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The National Minimum Wage is the minimum pay per hour almost all workers are entitled to.
The National Living Wage is higher than the National Minimum Wage and is for workers over 25.
It’s a genuine job with training, meaning you can earn while you learn and gain the necessary skills and professional qualifications in your chosen career.
An apprentice will get the ‘apprentice rate’ if they are under 19 or over 19 and in the first year of the apprenticeship. An apprentice will get the National Minimum Wage if they are over 19 and have completed their first year of an apprenticeship.
Your NI number confirms that you’re eligible for work in the UK. You pay National Insurance contributions from your pay if you earn over £157 a week.
Your tax code is used by your employer or pension provider to work out how much Income Tax to take from your pay or pension.
A pension is a tax-efficient long-term savings plan which keeps the money coming in when you retire.
If you’re over 22 and earn more than £10,000 a year, new rules mean your employer should automatically sign you up for a workplace pension.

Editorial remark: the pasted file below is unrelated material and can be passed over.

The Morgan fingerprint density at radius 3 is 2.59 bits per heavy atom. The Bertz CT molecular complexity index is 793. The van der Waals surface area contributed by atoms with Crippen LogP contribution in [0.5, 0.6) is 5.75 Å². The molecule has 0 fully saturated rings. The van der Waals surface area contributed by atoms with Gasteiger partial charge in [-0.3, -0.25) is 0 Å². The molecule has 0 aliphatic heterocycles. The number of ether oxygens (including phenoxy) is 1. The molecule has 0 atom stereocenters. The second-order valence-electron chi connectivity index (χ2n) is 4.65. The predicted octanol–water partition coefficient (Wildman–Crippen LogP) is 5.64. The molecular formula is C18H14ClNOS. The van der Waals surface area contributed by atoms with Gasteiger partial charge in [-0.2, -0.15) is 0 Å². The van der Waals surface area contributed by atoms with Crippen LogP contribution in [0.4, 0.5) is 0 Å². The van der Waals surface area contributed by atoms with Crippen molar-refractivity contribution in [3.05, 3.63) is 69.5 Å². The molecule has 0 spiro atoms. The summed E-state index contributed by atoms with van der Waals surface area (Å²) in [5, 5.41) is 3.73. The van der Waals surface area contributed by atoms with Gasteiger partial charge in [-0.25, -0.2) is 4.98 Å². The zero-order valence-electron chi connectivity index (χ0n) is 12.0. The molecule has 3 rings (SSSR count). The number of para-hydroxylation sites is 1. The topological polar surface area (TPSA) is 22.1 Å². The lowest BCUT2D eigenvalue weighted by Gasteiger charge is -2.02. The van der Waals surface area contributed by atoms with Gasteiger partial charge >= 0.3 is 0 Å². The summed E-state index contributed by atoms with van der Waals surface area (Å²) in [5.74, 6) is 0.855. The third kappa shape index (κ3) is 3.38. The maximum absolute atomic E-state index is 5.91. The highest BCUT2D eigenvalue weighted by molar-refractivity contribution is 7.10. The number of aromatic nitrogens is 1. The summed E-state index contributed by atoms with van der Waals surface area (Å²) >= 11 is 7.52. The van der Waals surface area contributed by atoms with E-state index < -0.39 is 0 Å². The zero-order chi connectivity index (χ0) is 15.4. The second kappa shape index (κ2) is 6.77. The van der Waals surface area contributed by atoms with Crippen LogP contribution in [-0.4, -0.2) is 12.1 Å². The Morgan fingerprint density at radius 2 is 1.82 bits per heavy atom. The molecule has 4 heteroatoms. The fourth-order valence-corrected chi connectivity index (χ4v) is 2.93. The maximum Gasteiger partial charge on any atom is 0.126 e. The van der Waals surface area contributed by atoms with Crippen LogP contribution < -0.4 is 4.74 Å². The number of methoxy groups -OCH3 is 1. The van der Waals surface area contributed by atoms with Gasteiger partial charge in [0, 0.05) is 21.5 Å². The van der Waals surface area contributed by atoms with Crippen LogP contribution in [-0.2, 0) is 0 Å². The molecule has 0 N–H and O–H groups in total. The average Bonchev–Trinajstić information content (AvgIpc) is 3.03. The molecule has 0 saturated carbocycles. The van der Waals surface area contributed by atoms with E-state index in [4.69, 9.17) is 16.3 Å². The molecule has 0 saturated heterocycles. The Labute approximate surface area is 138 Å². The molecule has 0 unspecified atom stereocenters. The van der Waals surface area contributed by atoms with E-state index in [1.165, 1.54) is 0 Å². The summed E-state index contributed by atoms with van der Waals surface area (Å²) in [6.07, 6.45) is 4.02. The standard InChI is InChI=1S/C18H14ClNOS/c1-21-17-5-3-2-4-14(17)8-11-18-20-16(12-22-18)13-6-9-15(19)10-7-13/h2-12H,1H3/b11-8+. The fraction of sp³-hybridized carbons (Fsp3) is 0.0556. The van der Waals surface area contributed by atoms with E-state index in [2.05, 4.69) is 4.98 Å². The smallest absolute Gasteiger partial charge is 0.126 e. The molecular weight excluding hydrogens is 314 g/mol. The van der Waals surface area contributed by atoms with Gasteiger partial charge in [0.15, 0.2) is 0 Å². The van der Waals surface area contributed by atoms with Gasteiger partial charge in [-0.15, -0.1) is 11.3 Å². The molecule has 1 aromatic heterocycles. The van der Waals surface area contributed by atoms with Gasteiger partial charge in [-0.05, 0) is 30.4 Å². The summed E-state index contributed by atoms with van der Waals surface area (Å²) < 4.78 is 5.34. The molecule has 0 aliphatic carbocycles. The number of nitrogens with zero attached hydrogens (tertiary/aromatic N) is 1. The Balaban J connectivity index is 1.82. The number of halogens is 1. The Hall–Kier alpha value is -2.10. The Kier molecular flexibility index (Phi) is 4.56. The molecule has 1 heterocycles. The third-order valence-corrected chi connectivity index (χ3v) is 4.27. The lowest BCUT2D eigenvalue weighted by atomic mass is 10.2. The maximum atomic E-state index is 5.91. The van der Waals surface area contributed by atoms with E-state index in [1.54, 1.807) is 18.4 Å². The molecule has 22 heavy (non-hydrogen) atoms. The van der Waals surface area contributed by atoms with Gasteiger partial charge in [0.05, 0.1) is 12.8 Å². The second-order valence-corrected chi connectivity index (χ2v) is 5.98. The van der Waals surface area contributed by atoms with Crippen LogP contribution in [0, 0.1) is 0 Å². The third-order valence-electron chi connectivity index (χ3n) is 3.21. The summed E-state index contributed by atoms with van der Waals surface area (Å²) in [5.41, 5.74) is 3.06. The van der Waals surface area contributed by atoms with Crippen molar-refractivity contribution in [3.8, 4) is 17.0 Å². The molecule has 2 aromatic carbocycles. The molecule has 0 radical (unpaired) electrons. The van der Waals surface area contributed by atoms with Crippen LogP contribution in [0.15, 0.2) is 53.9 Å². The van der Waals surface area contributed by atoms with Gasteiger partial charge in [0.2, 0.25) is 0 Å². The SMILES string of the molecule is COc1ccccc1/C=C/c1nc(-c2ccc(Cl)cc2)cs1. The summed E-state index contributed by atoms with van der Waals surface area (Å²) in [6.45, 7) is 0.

If you’re paying towards a workplace pension that your company has set up or arranged access to, the amount you’re contributing will be shown on your payslip.
|Year||25 and over||21 to 24||18 to 20||Under 18||Apprentice|
|April 2017 (current)||£7.50||£7.05||£5.60||£4.05||£3.50|
You can visit https://www.gov.uk/am-i-getting-minimum-wage, which will calculate the National Minimum Wage for you, depending on your age or whether you are an apprentice.
Depending on the company, wages are paid weekly, bi-monthly or monthly into your bank account. It is important to have a bank account set up prior to your job application, as these details will be requested, and this is how you will get paid.